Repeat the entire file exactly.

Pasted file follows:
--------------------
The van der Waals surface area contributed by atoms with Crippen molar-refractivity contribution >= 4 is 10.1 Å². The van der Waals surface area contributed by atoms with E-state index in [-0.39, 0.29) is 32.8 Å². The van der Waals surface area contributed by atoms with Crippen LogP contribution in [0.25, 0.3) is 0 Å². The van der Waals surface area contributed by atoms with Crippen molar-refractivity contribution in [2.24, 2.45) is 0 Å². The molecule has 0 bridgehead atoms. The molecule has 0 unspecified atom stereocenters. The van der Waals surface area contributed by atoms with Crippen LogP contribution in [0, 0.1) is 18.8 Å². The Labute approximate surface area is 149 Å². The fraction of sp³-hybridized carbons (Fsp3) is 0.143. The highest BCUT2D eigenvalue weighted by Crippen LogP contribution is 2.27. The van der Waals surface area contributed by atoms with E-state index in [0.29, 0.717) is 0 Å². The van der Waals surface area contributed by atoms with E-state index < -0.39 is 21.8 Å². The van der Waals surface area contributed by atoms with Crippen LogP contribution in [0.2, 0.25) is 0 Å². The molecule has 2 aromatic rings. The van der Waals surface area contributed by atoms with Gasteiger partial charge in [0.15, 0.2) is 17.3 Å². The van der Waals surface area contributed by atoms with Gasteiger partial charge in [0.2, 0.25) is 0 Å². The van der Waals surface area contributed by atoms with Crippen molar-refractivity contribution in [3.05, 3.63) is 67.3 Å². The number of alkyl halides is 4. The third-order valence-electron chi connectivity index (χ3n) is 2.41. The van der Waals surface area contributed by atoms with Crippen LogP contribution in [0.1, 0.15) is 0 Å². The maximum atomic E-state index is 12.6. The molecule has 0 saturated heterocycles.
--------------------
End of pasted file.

The van der Waals surface area contributed by atoms with Crippen molar-refractivity contribution >= 4 is 10.1 Å². The van der Waals surface area contributed by atoms with E-state index in [-0.39, 0.29) is 32.8 Å². The van der Waals surface area contributed by atoms with Crippen LogP contribution in [0.25, 0.3) is 0 Å². The van der Waals surface area contributed by atoms with Crippen molar-refractivity contribution in [2.24, 2.45) is 0 Å². The molecule has 0 bridgehead atoms. The molecule has 0 unspecified atom stereocenters. The van der Waals surface area contributed by atoms with Crippen LogP contribution in [0, 0.1) is 18.8 Å². The Labute approximate surface area is 149 Å². The fraction of sp³-hybridized carbons (Fsp3) is 0.143. The highest BCUT2D eigenvalue weighted by Crippen LogP contribution is 2.27. The van der Waals surface area contributed by atoms with E-state index in [0.29, 0.717) is 0 Å². The van der Waals surface area contributed by atoms with E-state index < -0.39 is 21.8 Å². The van der Waals surface area contributed by atoms with Crippen LogP contribution in [0.2, 0.25) is 0 Å². The molecule has 2 aromatic rings. The van der Waals surface area contributed by atoms with Gasteiger partial charge in [0.15, 0.2) is 17.3 Å². The van der Waals surface area contributed by atoms with Gasteiger partial charge in [0.2, 0.25) is 0 Å². The van der Waals surface area contributed by atoms with Crippen molar-refractivity contribution in [3.05, 3.63) is 67.3 Å². The number of alkyl halides is 4. The third-order valence-electron chi connectivity index (χ3n) is 2.41. The van der Waals surface area contributed by atoms with Crippen LogP contribution in [0.1, 0.15) is 0 Å². The maximum atomic E-state index is 12.6. The molecule has 0 saturated heterocycles.